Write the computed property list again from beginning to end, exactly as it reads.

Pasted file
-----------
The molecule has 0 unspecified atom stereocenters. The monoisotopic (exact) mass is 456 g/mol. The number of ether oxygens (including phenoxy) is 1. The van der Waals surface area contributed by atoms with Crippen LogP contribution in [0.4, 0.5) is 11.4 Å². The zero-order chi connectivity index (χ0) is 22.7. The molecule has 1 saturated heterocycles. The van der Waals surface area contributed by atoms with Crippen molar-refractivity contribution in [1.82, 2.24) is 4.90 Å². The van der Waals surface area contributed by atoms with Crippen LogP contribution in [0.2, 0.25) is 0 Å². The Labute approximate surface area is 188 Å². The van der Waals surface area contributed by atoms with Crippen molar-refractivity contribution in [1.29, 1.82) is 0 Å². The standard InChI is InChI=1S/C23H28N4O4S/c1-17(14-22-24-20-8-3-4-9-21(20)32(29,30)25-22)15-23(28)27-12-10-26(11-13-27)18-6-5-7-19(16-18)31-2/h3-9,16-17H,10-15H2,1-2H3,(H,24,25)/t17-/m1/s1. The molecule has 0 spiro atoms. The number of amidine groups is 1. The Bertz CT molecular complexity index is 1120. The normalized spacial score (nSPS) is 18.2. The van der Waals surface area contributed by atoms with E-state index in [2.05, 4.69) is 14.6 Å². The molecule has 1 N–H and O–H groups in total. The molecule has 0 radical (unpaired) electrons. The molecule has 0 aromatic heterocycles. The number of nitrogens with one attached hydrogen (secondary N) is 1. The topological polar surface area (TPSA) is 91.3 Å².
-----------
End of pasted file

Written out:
The molecule has 0 unspecified atom stereocenters. The monoisotopic (exact) mass is 456 g/mol. The number of ether oxygens (including phenoxy) is 1. The van der Waals surface area contributed by atoms with Crippen LogP contribution in [0.4, 0.5) is 11.4 Å². The zero-order chi connectivity index (χ0) is 22.7. The molecule has 1 saturated heterocycles. The van der Waals surface area contributed by atoms with Crippen molar-refractivity contribution in [1.82, 2.24) is 4.90 Å². The van der Waals surface area contributed by atoms with Crippen LogP contribution in [0.2, 0.25) is 0 Å². The Labute approximate surface area is 188 Å². The van der Waals surface area contributed by atoms with Crippen molar-refractivity contribution in [1.29, 1.82) is 0 Å². The standard InChI is InChI=1S/C23H28N4O4S/c1-17(14-22-24-20-8-3-4-9-21(20)32(29,30)25-22)15-23(28)27-12-10-26(11-13-27)18-6-5-7-19(16-18)31-2/h3-9,16-17H,10-15H2,1-2H3,(H,24,25)/t17-/m1/s1. The molecule has 0 spiro atoms. The number of amidine groups is 1. The Bertz CT molecular complexity index is 1120. The normalized spacial score (nSPS) is 18.2. The van der Waals surface area contributed by atoms with E-state index in [2.05, 4.69) is 14.6 Å². The molecule has 1 N–H and O–H groups in total. The molecule has 0 radical (unpaired) electrons. The molecule has 0 aromatic heterocycles. The number of nitrogens with one attached hydrogen (secondary N) is 1. The topological polar surface area (TPSA) is 91.3 Å².